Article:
doi:10.1007/s10637-010-9465-8
PMCID: PMC4230707  PMID: 20533075
Leukemia; Hsp90 inhibitor; EC141; Apoptosis; Ph+ ALL
23.  Kit Inhibitor APcK110 Induces Apoptosis and Inhibits Proliferation of Acute Myeloid Leukemia Cells 
Cancer research  2009;69(9):3910-3917.
Kit is a membrane-bound tyrosine kinase and receptor for stem cell factor (SCF) with a crucial role in hematopoiesis. Mutations of KIT occur in almost half of patients with core-binding factor leukemias where they have been associated with worse outcome. Development of new compounds targeting Kit may therefore hold promise for therapy. We investigated the activity and mechanism of action of APcK110, a novel Kit inhibitor, in the mastocytosis cell line HMC1.2 (KITV560G and KITD816V), AML lines OCIM2 and OCI/AML3 (both wild-type) and primary samples from patients with AML. We demonstrate that: (1) APcK110 inhibits proliferation of the mastocytosis cell line HMC1.2 and the SCF-responsive cell line OCI/AML3 in a dose dependent manner; (2) APcK110 is a more potent inhibitor of OCI/AML3 proliferation than the clinically used Kit inhibitors imatinib and dasatinib and at least as potent as cytarabine; (3) APcK110 inhibits the phosphorylation of Kit, Stat 3, Stat5, and Akt, in a dose-dependent fashion demonstrating activity of APcK110 on Kit and its downstream signaling pathways; (4) APcK110 induces apoptosis by cleavage of caspase 3 and PARP; (5) APcK110 inhibits proliferation of primary AML blasts in a clonogenic assay, but does not affect proliferation of normal colony-forming cells. Although APcK110 activity may partly depend on cytokine responsiveness (e.g. SCF) and not exclusively KIT mutation status, it remains a potent inhibitor of AML and mastocytosis cell lines and primary AML samples. APcK110 and similar compounds should be evaluated in clinical trials of patients with AML.
doi:10.1158/0008-5472.CAN-08-0034
PMCID: PMC4220548  PMID: 19383925
Acute myeloid leukemia; c-Kit; targeted therapy; APcK110
24.  Characteristics of translocation (16;16)(p13;q22) acute myeloid leukemia 
American journal of hematology  2012;87(3):317-318.
A subgroup of patients with core binding factor acute myeloid leuke-mias (AML) is characterized by the presence of the fusion gene CBFb-Myh11. At the cytogenetic level, most of these patients are identified by the presence of an inversion of chromosome 16 [inv(16)(p13q22)] and rarely by a translocation t(16;16)(p13;q22). The aim of this study is to describe the natural history of patients with t(16;16) [N = 6] treated at MD Anderson Cancer Center and compared them with a cohort of patients with inv(16)(p13q22) [n = 5 61]. In patients with t(16;16) the complete remission rate (CR) was 100% when treated with a combination of fludarabine and high-dose cytarabine. Median overall survival (OS) had not been achieved. There was no difference in response or OS or progression free survival between both groups. Presence of additional chromosomal abnormalities and molecular aberrations had no effect on prognosis. In conclusion, and consistent with previous reports, the natural history of patients with t(16:16)(p13;q22) is similar to that of classic patients with inv16 AML and therefore should be treated similarly.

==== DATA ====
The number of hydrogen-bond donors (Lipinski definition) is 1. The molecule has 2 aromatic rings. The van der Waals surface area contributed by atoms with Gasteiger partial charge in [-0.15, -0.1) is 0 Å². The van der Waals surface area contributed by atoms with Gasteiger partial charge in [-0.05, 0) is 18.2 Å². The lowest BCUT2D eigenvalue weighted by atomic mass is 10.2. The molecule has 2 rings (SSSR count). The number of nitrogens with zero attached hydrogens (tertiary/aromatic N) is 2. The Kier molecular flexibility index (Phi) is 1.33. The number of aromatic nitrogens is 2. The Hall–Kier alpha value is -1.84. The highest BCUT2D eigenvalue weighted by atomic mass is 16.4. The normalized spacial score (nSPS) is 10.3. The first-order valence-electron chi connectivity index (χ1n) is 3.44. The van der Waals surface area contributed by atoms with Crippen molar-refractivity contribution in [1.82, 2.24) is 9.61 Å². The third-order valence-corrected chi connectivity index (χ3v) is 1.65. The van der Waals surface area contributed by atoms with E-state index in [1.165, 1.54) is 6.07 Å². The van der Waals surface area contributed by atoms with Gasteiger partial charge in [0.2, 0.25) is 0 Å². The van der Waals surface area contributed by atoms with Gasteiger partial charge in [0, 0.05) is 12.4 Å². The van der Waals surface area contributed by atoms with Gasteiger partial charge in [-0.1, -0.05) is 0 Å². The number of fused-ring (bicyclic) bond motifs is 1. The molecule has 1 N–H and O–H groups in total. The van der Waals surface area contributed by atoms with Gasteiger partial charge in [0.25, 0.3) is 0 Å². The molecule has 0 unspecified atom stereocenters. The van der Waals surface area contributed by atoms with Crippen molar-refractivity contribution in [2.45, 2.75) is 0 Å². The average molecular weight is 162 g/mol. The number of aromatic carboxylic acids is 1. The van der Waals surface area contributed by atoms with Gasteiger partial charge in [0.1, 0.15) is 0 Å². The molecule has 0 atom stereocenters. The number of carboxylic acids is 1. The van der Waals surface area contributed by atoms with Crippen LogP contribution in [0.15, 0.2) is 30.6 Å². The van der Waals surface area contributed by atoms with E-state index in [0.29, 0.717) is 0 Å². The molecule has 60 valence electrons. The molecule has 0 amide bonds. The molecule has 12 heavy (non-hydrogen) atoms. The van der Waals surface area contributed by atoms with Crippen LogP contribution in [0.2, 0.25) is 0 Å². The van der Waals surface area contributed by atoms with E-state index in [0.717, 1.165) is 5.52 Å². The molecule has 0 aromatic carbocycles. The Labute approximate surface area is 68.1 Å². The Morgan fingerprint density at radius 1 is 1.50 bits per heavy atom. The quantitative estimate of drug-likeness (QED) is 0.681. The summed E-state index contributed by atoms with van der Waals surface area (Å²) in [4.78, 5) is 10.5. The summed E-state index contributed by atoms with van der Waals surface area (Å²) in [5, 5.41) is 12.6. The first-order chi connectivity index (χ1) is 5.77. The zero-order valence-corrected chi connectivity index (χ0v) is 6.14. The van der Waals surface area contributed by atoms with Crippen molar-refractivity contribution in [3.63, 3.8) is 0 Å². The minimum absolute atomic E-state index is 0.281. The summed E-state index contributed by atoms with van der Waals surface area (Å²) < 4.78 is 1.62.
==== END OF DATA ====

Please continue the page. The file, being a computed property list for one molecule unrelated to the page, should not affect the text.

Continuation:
doi:10.1002/ajh.22258
PMCID: PMC4221258  PMID: 22228403
25.  Survival Outcomes for Clonal Evolution in Chronic Myeloid Leukemia Patients on Second Generation Tyrosine Kinase Inhibitor Therapy 
Cancer  2010;116(11):2673-2681.
BACKGROUND
Clonal evolution is frequently detected in patients developing resistance to imatinib. The outcome of patients with clonal evolution treated with second generation tyrosine kinase inhibitors is not known.
METHODS
The authors analyzed the outcome of 177 CML patients after second tyrosine kinase inhibitor therapy.
RESULTS
Ninety-five patients were in chronic phase, 30 had clonal evolution, 28 were in accelerated phase (AP), and 24 were in AP plus clonal evolution. Major cytogenetic response rates were 58%, 54%, 28%, and 13%; 2-year overall survival (OS) rates were 86%, 73%, 68%, and 33%; and 2-year event-free survival (EFS) rates were 69%, 67%, 31%, and 8%, respectively. The hematologic and cytogenetic response rates, OS, and EFS were no different between patients in chronic phase with clonal evolution and patients with chronic phase and no clonal evolution. However, clonal evolution had a significant adverse impact when associated with other features of AP. On multivariate analysis, clonal evolution had no independently significant effect on achieving major cytogenetic response on the second generation tyrosine kinase inhibitors. The factors predicting increasing major cytogenetic response to second generation tyrosine kinase inhibitors were prior achievement of major cytogenetic response with imatinib, higher hemoglobin levels, no splenomegaly, lower percentage of Philadelphia chromosome-positive metaphases, and no prior chemotherapy.
CONCLUSIONS
Clonal evolution constitutes a heterogeneous entity with variable outcome with second generation tyrosine kinase inhibitors, with trisomy 8, chromosome 17, and complex abnormalities having the worst outcome, regardless of the number of metaphases involved. The molecular events behind these abnormalities and potential therapeutic approaches directed at them need to be defined.
doi:10.1002/cncr.25015
PMCID: PMC4216809  PMID: 20499401
clonal expression; clonal evolution; chronic myeloid leukemia; dasatinib; nilotinib